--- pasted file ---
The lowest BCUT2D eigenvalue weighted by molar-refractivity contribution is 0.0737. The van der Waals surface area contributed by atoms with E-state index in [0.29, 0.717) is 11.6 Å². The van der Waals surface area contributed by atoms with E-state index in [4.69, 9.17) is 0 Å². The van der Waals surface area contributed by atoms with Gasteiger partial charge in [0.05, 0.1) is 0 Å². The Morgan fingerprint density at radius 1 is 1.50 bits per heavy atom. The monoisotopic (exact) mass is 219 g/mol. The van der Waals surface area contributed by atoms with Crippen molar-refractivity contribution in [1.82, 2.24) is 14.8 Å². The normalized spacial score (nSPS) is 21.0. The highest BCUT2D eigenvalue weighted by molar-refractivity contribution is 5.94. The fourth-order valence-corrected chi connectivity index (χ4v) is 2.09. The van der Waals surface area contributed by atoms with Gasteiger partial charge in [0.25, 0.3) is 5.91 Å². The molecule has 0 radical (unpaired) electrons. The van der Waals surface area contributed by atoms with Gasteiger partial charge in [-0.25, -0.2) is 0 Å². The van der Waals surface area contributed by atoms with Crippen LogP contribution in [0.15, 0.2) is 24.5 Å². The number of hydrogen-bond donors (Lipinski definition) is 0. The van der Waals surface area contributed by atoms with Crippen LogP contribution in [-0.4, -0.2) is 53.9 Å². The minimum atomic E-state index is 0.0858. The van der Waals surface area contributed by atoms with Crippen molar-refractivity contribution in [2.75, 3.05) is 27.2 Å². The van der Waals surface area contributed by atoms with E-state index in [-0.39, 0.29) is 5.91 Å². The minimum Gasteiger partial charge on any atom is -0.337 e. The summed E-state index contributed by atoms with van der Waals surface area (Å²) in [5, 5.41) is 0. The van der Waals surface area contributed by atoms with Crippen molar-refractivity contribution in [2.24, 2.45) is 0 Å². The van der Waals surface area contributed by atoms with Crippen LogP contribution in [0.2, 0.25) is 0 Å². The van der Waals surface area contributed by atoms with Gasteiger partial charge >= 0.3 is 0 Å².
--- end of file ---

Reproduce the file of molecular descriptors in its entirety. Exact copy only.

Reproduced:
The lowest BCUT2D eigenvalue weighted by molar-refractivity contribution is 0.0737. The van der Waals surface area contributed by atoms with E-state index in [0.29, 0.717) is 11.6 Å². The van der Waals surface area contributed by atoms with E-state index in [4.69, 9.17) is 0 Å². The van der Waals surface area contributed by atoms with Gasteiger partial charge in [0.05, 0.1) is 0 Å². The Morgan fingerprint density at radius 1 is 1.50 bits per heavy atom. The monoisotopic (exact) mass is 219 g/mol. The van der Waals surface area contributed by atoms with Crippen molar-refractivity contribution in [1.82, 2.24) is 14.8 Å². The normalized spacial score (nSPS) is 21.0. The highest BCUT2D eigenvalue weighted by molar-refractivity contribution is 5.94. The fourth-order valence-corrected chi connectivity index (χ4v) is 2.09. The van der Waals surface area contributed by atoms with Gasteiger partial charge in [0.25, 0.3) is 5.91 Å². The molecule has 0 radical (unpaired) electrons. The van der Waals surface area contributed by atoms with Gasteiger partial charge in [-0.25, -0.2) is 0 Å². The van der Waals surface area contributed by atoms with Crippen LogP contribution in [0.15, 0.2) is 24.5 Å². The number of hydrogen-bond donors (Lipinski definition) is 0. The van der Waals surface area contributed by atoms with Crippen LogP contribution in [-0.4, -0.2) is 53.9 Å². The minimum atomic E-state index is 0.0858. The van der Waals surface area contributed by atoms with Crippen molar-refractivity contribution in [2.75, 3.05) is 27.2 Å². The van der Waals surface area contributed by atoms with E-state index in [-0.39, 0.29) is 5.91 Å². The minimum Gasteiger partial charge on any atom is -0.337 e. The summed E-state index contributed by atoms with van der Waals surface area (Å²) in [5, 5.41) is 0. The van der Waals surface area contributed by atoms with Crippen molar-refractivity contribution in [2.24, 2.45) is 0 Å². The van der Waals surface area contributed by atoms with Crippen LogP contribution in [0.2, 0.25) is 0 Å². The van der Waals surface area contributed by atoms with Gasteiger partial charge >= 0.3 is 0 Å².